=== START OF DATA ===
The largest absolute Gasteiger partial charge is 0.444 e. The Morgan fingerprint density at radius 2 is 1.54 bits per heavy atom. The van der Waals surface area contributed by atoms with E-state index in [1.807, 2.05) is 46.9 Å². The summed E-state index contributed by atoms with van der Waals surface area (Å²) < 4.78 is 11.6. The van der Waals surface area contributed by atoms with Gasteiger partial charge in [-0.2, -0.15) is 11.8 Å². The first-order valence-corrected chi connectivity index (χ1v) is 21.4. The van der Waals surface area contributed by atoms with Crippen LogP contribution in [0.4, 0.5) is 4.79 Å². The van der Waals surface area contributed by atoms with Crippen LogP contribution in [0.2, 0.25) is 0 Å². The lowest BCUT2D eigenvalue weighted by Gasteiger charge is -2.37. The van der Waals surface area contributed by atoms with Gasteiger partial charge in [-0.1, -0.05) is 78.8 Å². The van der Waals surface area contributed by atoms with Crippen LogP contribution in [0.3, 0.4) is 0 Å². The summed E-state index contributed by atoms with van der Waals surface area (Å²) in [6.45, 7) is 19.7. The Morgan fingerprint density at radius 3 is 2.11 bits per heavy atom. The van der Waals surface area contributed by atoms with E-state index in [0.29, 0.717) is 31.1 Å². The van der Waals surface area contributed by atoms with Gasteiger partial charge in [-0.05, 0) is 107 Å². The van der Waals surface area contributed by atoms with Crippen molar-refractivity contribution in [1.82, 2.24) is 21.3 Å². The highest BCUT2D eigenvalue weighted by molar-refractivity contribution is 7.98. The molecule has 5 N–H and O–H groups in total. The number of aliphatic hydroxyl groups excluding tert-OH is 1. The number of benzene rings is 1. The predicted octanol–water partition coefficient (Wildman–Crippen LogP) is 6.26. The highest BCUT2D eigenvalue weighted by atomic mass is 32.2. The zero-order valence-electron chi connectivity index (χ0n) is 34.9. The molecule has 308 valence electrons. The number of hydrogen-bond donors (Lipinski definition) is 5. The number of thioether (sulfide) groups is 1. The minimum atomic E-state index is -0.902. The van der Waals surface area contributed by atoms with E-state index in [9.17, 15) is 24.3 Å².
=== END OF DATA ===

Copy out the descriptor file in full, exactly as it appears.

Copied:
The largest absolute Gasteiger partial charge is 0.444 e. The Morgan fingerprint density at radius 2 is 1.54 bits per heavy atom. The van der Waals surface area contributed by atoms with E-state index in [1.807, 2.05) is 46.9 Å². The summed E-state index contributed by atoms with van der Waals surface area (Å²) < 4.78 is 11.6. The van der Waals surface area contributed by atoms with Gasteiger partial charge in [-0.2, -0.15) is 11.8 Å². The first-order valence-corrected chi connectivity index (χ1v) is 21.4. The van der Waals surface area contributed by atoms with Crippen LogP contribution in [0.4, 0.5) is 4.79 Å². The van der Waals surface area contributed by atoms with Crippen LogP contribution in [0.2, 0.25) is 0 Å². The lowest BCUT2D eigenvalue weighted by Gasteiger charge is -2.37. The van der Waals surface area contributed by atoms with Gasteiger partial charge in [-0.1, -0.05) is 78.8 Å². The van der Waals surface area contributed by atoms with Crippen LogP contribution in [0.3, 0.4) is 0 Å². The summed E-state index contributed by atoms with van der Waals surface area (Å²) in [6.45, 7) is 19.7. The Morgan fingerprint density at radius 3 is 2.11 bits per heavy atom. The van der Waals surface area contributed by atoms with E-state index in [0.29, 0.717) is 31.1 Å². The van der Waals surface area contributed by atoms with Gasteiger partial charge in [-0.05, 0) is 107 Å². The van der Waals surface area contributed by atoms with Crippen molar-refractivity contribution in [1.82, 2.24) is 21.3 Å². The highest BCUT2D eigenvalue weighted by molar-refractivity contribution is 7.98. The molecule has 5 N–H and O–H groups in total. The number of aliphatic hydroxyl groups excluding tert-OH is 1. The number of benzene rings is 1. The predicted octanol–water partition coefficient (Wildman–Crippen LogP) is 6.26. The highest BCUT2D eigenvalue weighted by atomic mass is 32.2. The zero-order valence-electron chi connectivity index (χ0n) is 34.9. The molecule has 308 valence electrons. The number of hydrogen-bond donors (Lipinski definition) is 5. The number of thioether (sulfide) groups is 1. The minimum atomic E-state index is -0.902. The van der Waals surface area contributed by atoms with E-state index in [9.17, 15) is 24.3 Å².